• Agri-food companies can also adopt Climate Smart Agriculture practices. For example, a milk processing company may need financing to purchase more efficient storage tanks. A fruit processing company may benefit from purchasing refrigerated trucks, or developing more efficient collection routes.


“Transforming our food systems is paramount to protecting nature, safeguarding food and nutrition security, and combating climate change. We are facing a dual climate-nature crisis, and we must act with appropriate urgency, ambition, and scale.”

Razan Al Mubarak
UN Climate Change High-Level Champion for COP28,
News Release, December 2023


Incentives to Implement Change

Farmers can increase financial returns and resilience by adopting Climate Smart Agriculture Practices. Farmers in EU countries have additional incentives: the European Green Deal requires farmers in member countries to make changes to their production practices.

The Farm to Fork strategy developed as part of the European Green Deal lays out many requirements that will make the EU’s food system more environmentally friendly. For example, the Farm to Fork and Biodiversity Strategies include a target of reducing the use and risk of chemical pesticides by 50 percent by 2030. The Farm to Fork strategy also addresses crop nutrients. The strategy calls for the reduction of nutrient losses by 50 percent, while protecting soil fertility. This is expected to reduce the overall use of fertilizer by 20 percent by 2030. Livestock owners in EU countries will need to adopt improved animal handling practices to improve animal welfare, which will decrease the need for medication and protect biodiversity.

Farmers in the EU will face penalties or lose access to Common Agricultural Policy subsidies if they do not adopt the practices included in the Farm to Fork strategy. Farmers in countries outside the EU may lose access to EU markets if they do not follow the more environmentally friendly practices endorsed by the EU.

The EU is not the only body setting targets in this area. In December 2023, at COP28, the UN announced intentions to transform agrifood systems from net emitters to a carbon sink by 2050, capturing 1.5 gigatons of GHG emissions annually.


We stress that any path to fully achieving the long-term goals of the Paris Agreement must include agriculture and food systems. We affirm that agriculture and food systems must urgently adapt and transform in order to respond to the imperatives of climate change.”

Heads of State and Government
COP28 UAE Declaration on
Sustainable Agriculture, Resilient Food Systems, and Climate Action


Carbon Farming

Carbon farming can provide farmers with an additional revenue stream as they implement Climate Smart Agriculture practices. When farmers adopt practices like reduced tillage or growing cover crops, they sequester carbon into the soil, removing GHGs from the atmosphere. The amount of carbon sequestered in the soil will vary based on weather, soil type, and farm practice.

When the farmers making changes to sequester more carbon take part in an established program, soil carbon can be measured or estimated, and verified by a reputable firm. Two of the firms working to verify carbon sequestration are Gold Standard and Verra. Every ton of carbon sequestered in the soil is equivalent to one “carbon credit.” Farmers, or the operators of the program they are working with, can sell these carbon credits to voluntary buyers.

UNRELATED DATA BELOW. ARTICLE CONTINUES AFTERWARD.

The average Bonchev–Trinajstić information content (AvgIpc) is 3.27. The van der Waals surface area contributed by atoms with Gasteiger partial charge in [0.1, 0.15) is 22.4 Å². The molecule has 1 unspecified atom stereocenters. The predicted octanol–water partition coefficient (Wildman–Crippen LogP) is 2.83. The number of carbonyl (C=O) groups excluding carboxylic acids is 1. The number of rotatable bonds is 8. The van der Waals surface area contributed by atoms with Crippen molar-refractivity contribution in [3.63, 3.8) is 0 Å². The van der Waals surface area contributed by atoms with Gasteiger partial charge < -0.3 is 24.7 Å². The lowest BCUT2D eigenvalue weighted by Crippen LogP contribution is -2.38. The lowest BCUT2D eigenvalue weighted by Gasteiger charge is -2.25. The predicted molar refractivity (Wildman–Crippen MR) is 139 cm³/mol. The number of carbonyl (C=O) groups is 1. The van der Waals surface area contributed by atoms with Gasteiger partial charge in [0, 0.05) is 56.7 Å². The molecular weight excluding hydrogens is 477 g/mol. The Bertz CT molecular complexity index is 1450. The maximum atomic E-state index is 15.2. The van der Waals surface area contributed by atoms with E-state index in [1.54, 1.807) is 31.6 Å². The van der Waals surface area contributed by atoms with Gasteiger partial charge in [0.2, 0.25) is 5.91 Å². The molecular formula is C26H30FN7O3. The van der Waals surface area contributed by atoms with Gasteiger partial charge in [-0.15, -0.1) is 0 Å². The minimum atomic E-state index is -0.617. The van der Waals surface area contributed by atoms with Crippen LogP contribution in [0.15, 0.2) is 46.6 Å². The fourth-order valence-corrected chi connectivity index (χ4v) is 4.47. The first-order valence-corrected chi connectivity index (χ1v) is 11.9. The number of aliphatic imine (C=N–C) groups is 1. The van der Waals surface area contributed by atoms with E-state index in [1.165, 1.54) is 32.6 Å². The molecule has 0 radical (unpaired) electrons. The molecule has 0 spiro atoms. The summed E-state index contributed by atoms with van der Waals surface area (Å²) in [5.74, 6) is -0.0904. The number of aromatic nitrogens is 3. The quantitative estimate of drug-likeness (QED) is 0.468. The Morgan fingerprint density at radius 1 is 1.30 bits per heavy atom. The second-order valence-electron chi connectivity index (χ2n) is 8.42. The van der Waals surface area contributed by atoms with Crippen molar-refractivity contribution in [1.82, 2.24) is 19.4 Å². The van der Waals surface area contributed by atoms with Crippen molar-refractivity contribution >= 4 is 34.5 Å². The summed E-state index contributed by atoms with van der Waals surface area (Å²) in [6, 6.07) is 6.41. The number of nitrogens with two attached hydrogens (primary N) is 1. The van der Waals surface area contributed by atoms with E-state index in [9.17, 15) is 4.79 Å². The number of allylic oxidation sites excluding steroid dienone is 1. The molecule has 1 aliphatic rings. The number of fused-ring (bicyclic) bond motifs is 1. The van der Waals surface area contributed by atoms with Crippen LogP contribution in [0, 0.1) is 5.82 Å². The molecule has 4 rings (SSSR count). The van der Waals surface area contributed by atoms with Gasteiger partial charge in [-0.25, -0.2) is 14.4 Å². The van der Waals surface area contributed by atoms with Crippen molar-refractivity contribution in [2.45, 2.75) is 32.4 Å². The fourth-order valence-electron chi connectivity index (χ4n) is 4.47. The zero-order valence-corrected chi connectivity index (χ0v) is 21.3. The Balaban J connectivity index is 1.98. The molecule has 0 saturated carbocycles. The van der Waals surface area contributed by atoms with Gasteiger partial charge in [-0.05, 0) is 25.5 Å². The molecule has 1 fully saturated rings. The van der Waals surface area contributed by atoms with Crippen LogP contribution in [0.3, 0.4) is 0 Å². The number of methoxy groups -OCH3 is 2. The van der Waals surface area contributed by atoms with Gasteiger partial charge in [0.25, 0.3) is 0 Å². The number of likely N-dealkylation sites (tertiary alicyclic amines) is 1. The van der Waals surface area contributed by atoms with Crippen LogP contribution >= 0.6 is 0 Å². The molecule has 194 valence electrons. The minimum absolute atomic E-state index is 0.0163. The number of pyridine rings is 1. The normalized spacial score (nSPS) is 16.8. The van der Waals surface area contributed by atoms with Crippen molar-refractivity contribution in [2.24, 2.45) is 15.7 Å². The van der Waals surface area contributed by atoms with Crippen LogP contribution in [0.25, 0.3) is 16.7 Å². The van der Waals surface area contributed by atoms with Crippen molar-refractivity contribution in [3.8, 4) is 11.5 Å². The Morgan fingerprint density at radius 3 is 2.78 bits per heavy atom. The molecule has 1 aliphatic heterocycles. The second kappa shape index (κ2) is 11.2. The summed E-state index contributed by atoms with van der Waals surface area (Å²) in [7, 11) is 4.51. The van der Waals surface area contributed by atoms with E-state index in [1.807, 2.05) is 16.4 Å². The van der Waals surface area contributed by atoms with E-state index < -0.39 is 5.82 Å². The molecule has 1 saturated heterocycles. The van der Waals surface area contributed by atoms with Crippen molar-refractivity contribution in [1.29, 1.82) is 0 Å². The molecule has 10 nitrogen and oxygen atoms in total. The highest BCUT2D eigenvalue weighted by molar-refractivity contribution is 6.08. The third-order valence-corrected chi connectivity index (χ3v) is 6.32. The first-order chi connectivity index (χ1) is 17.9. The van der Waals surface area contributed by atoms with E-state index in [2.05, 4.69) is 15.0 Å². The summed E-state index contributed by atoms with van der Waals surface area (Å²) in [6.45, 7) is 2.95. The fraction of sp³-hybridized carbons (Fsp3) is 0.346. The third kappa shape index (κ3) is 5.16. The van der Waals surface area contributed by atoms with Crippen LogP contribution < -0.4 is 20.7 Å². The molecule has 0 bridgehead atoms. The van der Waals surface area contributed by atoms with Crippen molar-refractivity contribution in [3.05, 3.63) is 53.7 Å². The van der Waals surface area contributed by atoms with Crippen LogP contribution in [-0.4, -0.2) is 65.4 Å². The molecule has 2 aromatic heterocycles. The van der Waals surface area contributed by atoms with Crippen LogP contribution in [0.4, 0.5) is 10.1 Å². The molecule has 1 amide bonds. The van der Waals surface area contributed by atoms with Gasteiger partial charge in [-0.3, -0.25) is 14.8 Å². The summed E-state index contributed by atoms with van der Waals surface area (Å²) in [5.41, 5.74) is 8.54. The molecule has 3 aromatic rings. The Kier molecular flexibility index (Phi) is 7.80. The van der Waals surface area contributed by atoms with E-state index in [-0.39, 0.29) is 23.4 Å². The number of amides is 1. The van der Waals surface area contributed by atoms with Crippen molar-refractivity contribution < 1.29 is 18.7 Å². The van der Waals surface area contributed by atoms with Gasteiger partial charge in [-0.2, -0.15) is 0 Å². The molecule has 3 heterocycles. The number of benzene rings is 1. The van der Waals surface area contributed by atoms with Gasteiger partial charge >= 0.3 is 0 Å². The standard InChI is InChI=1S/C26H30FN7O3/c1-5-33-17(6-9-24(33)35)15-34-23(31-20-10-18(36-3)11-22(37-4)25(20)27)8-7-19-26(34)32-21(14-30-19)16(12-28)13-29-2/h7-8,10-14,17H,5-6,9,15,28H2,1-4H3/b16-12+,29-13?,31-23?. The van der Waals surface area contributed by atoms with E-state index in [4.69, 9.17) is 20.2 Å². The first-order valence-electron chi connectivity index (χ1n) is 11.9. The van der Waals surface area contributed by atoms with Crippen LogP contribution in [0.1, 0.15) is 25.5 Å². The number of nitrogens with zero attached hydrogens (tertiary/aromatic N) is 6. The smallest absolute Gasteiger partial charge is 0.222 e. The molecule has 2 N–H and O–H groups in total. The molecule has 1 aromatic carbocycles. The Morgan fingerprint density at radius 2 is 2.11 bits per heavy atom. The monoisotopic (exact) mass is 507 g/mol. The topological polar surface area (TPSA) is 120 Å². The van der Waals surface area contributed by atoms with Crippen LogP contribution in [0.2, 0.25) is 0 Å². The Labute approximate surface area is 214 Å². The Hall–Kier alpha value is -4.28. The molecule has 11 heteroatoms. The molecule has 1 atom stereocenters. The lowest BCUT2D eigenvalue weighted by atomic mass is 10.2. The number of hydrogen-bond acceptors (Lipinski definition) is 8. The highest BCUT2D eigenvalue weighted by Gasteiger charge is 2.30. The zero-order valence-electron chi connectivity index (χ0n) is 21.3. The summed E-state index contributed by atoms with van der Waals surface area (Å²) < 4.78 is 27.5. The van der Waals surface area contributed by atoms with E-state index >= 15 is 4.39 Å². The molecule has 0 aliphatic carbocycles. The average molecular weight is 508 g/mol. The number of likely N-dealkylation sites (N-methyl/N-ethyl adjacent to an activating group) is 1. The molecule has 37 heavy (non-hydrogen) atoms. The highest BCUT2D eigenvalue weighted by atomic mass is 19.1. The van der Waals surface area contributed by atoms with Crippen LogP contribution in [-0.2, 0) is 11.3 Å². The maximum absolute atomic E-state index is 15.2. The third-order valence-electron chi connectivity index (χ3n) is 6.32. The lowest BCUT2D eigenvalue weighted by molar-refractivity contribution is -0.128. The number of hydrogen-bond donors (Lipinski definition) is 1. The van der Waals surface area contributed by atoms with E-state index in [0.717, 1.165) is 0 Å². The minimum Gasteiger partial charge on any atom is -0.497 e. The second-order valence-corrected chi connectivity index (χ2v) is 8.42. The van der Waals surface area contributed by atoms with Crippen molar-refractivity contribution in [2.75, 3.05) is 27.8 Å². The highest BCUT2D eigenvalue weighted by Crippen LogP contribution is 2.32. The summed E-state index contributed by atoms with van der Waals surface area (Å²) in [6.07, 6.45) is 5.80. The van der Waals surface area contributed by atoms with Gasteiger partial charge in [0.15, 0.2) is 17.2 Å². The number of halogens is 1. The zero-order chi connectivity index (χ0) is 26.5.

Private sector companies choose to buy these carbon credits to offset their own GHG emissions and/or demonstrate their green credentials to their customers and shareholders. Individual consumers may also choose to purchase carbon credits to offset their own GHG emissions.

Several companies are working in this sector. Some offer just one of the services listed here; others offer several of these services.

  • Helping farmers implement profitable Climate Smart Agriculture practices.
  • Measuring the carbon farmers sequester in the soil using CSA practices.
  • Verifying the sequestration and issuing carbon credits.
  • Buying carbon credits from farmers and re-selling them to non-farm buyers.

Carbon credits and carbon markets are well-established in other sectors, such as power generation, but are still relatively new in agriculture. Methods of measuring carbon emission reductions and carbon sequestration are not fully established. One reason for this is the concern that sequestration may not be permanent. Future tillage or weather changes may release previously sequestered carbon into the atmosphere. Methods of measuring reduced emissions are also not yet fully formalized. As this market becomes more established, farmers will welcome an additional revenue stream as they adopt Climate Smart Agriculture practices.

Some European farmers have already used this process to receive carbon credits and have sold them for €32 to €36/ton of carbon. The amount of carbon farmers can sequester varies by soil type, crop type, weather, and other factors, but there are estimates that farmers can sequester between 1 and 1.47 tonnes of carbon per hectare.


Start Your Green Journey

Many financial institutions have not been actively involved in agriculture. IFC’s agricultural experts can help banks and other institutions identify appropriate regional Climate Smart Agriculture practices and attract agricultural clients with a need for financing to adopt these practices. Offering Climate Smart Agriculture financial instruments can allow financial institutions to expand their range of clients or offer more products to existing agricultural clients.

IFC’s Green Banking Academy (GBAC) is an online banking knowledge initiative designed to help financial institutions in ECA learn how they can make positive contributions toward sustainability, including Climate Smart Agriculture solutions. GBAC offers the tools and supports financial institutions need to develop and implement new Climate Smart Agriculture instruments, or to participate in financial instruments developed by other institutions.

For more information about GBAC or to schedule an assessment of your climate capabilities, please email to contact a member of our ECA GBAC team. IFC experts are available to provide you with more information about Climate Smart Agriculture financial instruments. We are looking forward to working with you. Stay green!